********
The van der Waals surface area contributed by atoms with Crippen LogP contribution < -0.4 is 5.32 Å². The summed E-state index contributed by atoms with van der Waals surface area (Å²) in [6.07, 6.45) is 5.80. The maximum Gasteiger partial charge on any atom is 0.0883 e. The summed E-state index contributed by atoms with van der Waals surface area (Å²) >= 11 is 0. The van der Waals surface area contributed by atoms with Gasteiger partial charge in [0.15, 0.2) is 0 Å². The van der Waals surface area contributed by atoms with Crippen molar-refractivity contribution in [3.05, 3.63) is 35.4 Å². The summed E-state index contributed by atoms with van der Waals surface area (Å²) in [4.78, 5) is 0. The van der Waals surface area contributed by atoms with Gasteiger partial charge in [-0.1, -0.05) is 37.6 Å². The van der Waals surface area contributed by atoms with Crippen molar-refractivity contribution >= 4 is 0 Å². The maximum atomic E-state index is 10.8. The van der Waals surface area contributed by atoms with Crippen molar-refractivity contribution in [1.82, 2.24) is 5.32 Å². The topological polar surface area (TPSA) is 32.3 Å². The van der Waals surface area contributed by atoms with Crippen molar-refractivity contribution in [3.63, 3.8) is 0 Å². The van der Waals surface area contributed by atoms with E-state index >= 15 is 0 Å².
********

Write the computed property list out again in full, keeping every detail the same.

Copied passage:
The van der Waals surface area contributed by atoms with Crippen LogP contribution < -0.4 is 5.32 Å². The summed E-state index contributed by atoms with van der Waals surface area (Å²) in [6.07, 6.45) is 5.80. The maximum Gasteiger partial charge on any atom is 0.0883 e. The summed E-state index contributed by atoms with van der Waals surface area (Å²) >= 11 is 0. The van der Waals surface area contributed by atoms with Gasteiger partial charge in [0.15, 0.2) is 0 Å². The van der Waals surface area contributed by atoms with Crippen molar-refractivity contribution in [3.05, 3.63) is 35.4 Å². The summed E-state index contributed by atoms with van der Waals surface area (Å²) in [4.78, 5) is 0. The van der Waals surface area contributed by atoms with Gasteiger partial charge in [-0.1, -0.05) is 37.6 Å². The van der Waals surface area contributed by atoms with Crippen molar-refractivity contribution >= 4 is 0 Å². The maximum atomic E-state index is 10.8. The van der Waals surface area contributed by atoms with Crippen molar-refractivity contribution in [1.82, 2.24) is 5.32 Å². The topological polar surface area (TPSA) is 32.3 Å². The van der Waals surface area contributed by atoms with Crippen molar-refractivity contribution in [3.63, 3.8) is 0 Å². The van der Waals surface area contributed by atoms with E-state index >= 15 is 0 Å².